In Vanity Fair, T.A. Frank writes on “Why Democrats Are Becoming the Party of the 1 Percent”:
Will rich people suffer if [Donald Trump] is elected president? Well, yes. Yes, they will. Because we all will. But that’s a pat answer, because Trump and Trumpism are different things. Trump is an erratic candidate who brings chaos to everything. Trumpism, on the other hand, is the doctrine of a different Republican Party, one that would cater not to the donor class, but rather to the white working class. Rich people do not like that idea.
Yesterday’s primary handed victories to Trump and Clinton, and, if Michael Lind is right, Trumpism and Clintonism are America’s future. Lind’s point, which he made last Sunday in The New York Times, is that Trumpism—friendly to entitlements, unfriendly to expanded trade and high immigration—will be the platform of the Republican Party in the years going forward. Clintonism—friendly both to business and to social and racial liberalism—will cobble together numerous interest groups and ditch the white working class…
The racialization of American politics is a decades long drift-in-the-making, with the Democratic Party now a Coalition of the Fringes (to borrow a Sailer phrase), which makes the party increasingly hostile to working class whites as a result.
As the only other game in town, with a watered-down but ostensive conservatism a part of its platform, the GOP then becomes the only refuges for such working class whites.
[F]inancial support for Democrats among the 1 percent of the 1 percent has risen dramatically, more than trebling since 1980. Traditionally, though, the Republican Party has been seen as the better friend to the wealthy, offering lower taxes, fewer business regulations, generous defense contracts, increased global trade, high immigration, and resistance to organized labor. It’s been the buddy of homebuilders, oil barons, defense contractors, and other influential business leaders.
Trumpism changes the equation. If homebuilders face workplace crackdowns on illegal hiring, their costs go up. If defense contractors see a reduced U.S. military presence in Asia and Europe, their income goes down. If companies that rely on outsourcing or on intellectual property rights see their business model upended by discontinued trade agreements, they face a crisis. Sure, many rich people hate Obamacare, but how big a deal is it compared to other things they want: more immigration, sustained and expanding trade, continued defense commitments? Clintonism, by comparison, starts to look much more appealing…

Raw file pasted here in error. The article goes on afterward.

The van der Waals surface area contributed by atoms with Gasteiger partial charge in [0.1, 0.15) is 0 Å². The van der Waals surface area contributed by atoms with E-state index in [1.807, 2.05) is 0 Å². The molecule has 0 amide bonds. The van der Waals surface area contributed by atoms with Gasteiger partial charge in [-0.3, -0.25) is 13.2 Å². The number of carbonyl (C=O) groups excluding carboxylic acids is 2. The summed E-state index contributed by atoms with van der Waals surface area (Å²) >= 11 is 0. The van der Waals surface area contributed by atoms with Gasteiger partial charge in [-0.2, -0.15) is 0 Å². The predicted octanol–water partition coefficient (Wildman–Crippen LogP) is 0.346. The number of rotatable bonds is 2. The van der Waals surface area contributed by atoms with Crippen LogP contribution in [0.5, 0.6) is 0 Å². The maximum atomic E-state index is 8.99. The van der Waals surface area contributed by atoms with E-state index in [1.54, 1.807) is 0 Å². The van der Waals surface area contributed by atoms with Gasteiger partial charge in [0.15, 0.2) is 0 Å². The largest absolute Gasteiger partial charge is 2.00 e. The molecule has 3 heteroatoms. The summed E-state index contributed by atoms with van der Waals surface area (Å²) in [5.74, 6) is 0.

In a world of Trumpism and Clintonism, Democrats would become the party of globalist-minded elites, both economic and cultural, while Republicans would become the party of the working class. Democrats would win backing from those who support expanded trade and immigration, while Republicans would win the support of those who prefer less of both. Erstwhile neocons would go over to Democrats (as they are already promising to do), while doves and isolationists would stick with Republicans. Democrats would remain culturally liberal, while Republicans would remain culturally conservative.
I generally agree with this prediction, save for the last sentence. I think there is real potential for a radically rebuilt GOP — rebuilt along paleo/Alt-Right lines – to retain a healthy, and perhaps even dominant, libertarianism on cultural issues, particularly as younger people enter the fray. Insofar as a rebuilt GOP can attract various people who never considered the GOP before, there may be some variant of an ‘Alt-Left’ that emerges and that finds common ground with Alt-Right on immigration and trade. This would strengthen the already sizable libertarians forces in the GOP on social and cultural issues.